Why Get a Certified Machinery Valuation?

A machinery valuation helps determine the value of equipment assets during a divorce. But what many people do not realize is that the type of appraisal is different depending on the situation. There are some legal restrictions, depending on your location, that control the type of appraisal that must be performed in a divorce. But beyond the type, you'll want to make sure your appraiser is certified. Why? Certification shows that the appraiser has been trained in standardized equipment appraisal techniques and types, ensuring they'll know how to apply the proper methodology to your equipment appraisal.

They'll also be a neutral party, providing a fair value for your equipment. If your appraisal report is not prepared by a certified equipment appraiser, it will almost certainly be contested or thrown out in court during proceedings. Even if your appraisal was performed by a certified machine appraiser, your spouse may choose to contest the report either out of an abundance of caution or out of spite to drag out the proceedings or force your hand in another area. In that situation, it's vital that you work with a certified machine appraiser who has experience as an expert witness.

What Type of Valuation Do You Need?

Beyond making sure that your equipment appraiser is certified, you may not realize that the law in some areas controls what type of appraisal can be used in divorce proceedings. Fair market value is typically used, with both parties agreeing to use the same independent certified appraiser. If one partner is pushing to get out of the business, fair market removal value may be used, which accounts for the cost of removing permanently-affixed machinery from a business location. In cases where both parties want to quickly leave the business and have the cash to start over, orderly liquidation or forced liquidation values may be used to speed the process along. Though this is relatively rare, it does show up in no-content divorces where neither party wants to retain an interest in the business.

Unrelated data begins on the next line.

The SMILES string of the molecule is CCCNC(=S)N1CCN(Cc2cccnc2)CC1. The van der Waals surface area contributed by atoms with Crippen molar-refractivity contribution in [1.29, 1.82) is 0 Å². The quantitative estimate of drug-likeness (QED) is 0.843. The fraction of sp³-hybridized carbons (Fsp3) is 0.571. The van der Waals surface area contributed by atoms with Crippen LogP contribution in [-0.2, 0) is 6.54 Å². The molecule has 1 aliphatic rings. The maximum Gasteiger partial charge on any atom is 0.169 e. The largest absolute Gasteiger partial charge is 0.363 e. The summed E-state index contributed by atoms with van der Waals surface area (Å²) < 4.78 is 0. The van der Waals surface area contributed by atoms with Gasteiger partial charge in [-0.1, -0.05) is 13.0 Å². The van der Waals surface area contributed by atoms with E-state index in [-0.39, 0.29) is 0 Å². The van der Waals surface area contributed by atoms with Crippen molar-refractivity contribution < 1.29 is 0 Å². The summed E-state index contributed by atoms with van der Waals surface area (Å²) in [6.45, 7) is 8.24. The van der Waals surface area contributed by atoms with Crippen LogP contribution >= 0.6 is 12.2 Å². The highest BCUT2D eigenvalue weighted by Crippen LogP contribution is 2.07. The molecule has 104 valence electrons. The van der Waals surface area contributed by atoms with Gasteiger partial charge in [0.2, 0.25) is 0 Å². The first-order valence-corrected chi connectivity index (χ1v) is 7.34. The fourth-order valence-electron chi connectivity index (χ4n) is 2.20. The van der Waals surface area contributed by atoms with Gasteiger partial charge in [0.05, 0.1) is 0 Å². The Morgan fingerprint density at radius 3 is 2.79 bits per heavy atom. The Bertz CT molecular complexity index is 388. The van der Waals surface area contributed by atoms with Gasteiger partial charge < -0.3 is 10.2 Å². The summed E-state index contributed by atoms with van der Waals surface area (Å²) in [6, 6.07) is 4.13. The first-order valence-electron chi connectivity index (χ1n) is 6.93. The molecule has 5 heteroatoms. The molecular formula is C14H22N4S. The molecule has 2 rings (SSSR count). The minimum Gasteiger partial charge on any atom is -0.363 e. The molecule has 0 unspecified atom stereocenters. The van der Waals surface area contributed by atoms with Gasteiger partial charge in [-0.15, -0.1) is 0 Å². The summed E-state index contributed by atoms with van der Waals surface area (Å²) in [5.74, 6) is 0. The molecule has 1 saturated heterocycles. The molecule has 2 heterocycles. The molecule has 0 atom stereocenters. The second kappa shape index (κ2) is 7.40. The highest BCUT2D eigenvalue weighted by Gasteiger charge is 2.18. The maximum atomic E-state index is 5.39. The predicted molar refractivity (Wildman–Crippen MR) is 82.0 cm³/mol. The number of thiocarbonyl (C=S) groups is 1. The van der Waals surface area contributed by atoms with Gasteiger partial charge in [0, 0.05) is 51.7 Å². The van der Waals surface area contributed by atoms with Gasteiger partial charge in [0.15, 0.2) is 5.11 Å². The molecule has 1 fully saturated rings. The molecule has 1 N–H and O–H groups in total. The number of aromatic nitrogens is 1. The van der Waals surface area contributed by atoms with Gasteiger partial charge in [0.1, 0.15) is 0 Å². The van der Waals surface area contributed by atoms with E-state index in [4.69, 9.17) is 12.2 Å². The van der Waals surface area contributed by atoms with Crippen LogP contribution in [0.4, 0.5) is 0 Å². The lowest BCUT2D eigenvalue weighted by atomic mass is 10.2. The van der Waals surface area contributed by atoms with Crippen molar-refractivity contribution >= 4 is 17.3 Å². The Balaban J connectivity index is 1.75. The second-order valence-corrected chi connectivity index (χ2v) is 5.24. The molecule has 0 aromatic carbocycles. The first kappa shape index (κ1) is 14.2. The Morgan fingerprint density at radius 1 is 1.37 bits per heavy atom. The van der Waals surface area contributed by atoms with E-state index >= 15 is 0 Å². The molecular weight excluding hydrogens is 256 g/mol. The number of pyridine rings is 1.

Though nobody wants to go through a divorce, knowing what's involved in deciding what to do with equipment assets can help a great deal. Remember, you'll want to work with a certified equipment appraiser to ensure your appraisal report will hold up in court and against legal scrutiny.

Tags: Divorce, divorce appraisal, fair market value

Metalworking Equipment Appraisal in Times of Company Change

Posted by Equipment Appraisal Services on Mon, Dec 21, 2015 @ 08:36 AM

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When your company is undergoing a change in ownership, you may already be having enough to do just keeping things going. But have you considered how a metalworking equipment appraisal can help? Here are some situations where getting a metalworking equipment appraisal done ahead of a serious change can help make things go more smoothly and with much less drama:

Bankruptcy

In a bankruptcy, you may be forced to liquidate your assets to pay some of your creditors, At this point, a machinery valuation is often based on liquidation values, either through an orderly liquidation, forced liquidation or liquidation in place. Having a machine appraisal completed by a qualified, certified machine appraiser helps ensure that you can sell the least amount of equipment to settle your debts, helping keep your company more intact than may otherwise be possible.

Divorce or Partnership Dissolution

Though this type of situation can also lead to asset liquidation, it's much more likely to be finished amicably if both sides know that a fair and logical process of determining equipment values has been followed. In this type of situation, the party getting out of the partnership will often want the highest possible valuation while the other party will want the lowest valuation in order to pay the least amount to keep the business solvent. Having a certified machine valuation specialist develop a quality report based on standardized methodologies helps ensure that both parties get a fair equipment value.

Corporation Restructuring